Investigation of German egg scandal drags on
German prosecutors are not gaining any momentum in their investigation on a recent egg scandal concerning the intentional mislabeling of eggs as free range.
The German investigators claim to have evidence that, over a number of years, poultry farmers, including organic producers, had systematically violated rules for the production of free range eggs. To be able to sell products as "free range", regulations stipulate a minimum of 4m2 for each animal on a poultry farm. It has now emerged that several farmers kept more animals than permitted, but still sold their eggs for a higher price due to their free range status.
The German federation of poultry farmers (ZDG) demands that the investigation maintains momentum and wants a swift conviction of the infringers. However, the department of justice sees difficulties. The prosecutors were already doing one year of investigation before the scandal hit the mainstream media. Because of the extent of scandal, hundreds of farms are involved, it could take up to five years before all the evidence can be gathered.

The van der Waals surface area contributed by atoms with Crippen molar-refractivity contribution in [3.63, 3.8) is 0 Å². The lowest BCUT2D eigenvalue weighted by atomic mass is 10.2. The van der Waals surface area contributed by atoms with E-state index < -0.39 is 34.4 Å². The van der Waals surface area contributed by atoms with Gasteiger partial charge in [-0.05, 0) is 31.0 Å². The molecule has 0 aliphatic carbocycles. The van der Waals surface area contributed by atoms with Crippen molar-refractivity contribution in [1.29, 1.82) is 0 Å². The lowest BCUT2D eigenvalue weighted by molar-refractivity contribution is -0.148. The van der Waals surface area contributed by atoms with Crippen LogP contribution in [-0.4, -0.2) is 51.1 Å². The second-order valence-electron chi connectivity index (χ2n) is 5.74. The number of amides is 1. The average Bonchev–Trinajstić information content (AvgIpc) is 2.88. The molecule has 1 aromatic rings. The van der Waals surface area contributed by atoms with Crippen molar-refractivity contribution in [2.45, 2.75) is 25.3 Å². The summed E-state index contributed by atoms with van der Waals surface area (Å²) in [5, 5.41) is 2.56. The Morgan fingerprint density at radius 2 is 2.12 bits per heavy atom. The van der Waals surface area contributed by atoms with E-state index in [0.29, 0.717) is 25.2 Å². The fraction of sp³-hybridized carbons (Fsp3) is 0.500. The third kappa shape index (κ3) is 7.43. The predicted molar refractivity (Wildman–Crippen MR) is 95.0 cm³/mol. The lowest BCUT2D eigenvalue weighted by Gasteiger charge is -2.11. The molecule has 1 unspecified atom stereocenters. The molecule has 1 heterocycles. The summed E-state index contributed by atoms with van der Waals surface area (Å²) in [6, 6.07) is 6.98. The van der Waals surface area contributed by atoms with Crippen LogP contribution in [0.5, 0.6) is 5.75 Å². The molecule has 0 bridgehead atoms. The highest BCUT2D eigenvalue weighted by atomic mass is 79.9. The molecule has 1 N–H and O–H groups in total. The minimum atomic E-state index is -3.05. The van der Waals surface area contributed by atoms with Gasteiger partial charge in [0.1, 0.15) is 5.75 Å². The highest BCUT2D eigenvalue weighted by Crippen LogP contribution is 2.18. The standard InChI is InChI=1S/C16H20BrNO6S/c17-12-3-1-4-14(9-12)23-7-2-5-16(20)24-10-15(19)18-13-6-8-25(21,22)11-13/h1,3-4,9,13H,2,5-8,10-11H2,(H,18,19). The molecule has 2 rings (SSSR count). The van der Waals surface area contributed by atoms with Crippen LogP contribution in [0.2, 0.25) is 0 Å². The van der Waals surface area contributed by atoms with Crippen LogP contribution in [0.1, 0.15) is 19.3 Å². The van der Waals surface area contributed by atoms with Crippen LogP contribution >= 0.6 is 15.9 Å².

What makes the situation even more complicated is the structure of the German free range production. It is a complex system of farms, feed mills and egg handlers, with less than perfect certification schemes. Records show that controls had long been lacking, with health officials often relying solely on written information submitted by the farmers, instead of actual spot-checks on site.
To comment, login here
Or register to be able to comment.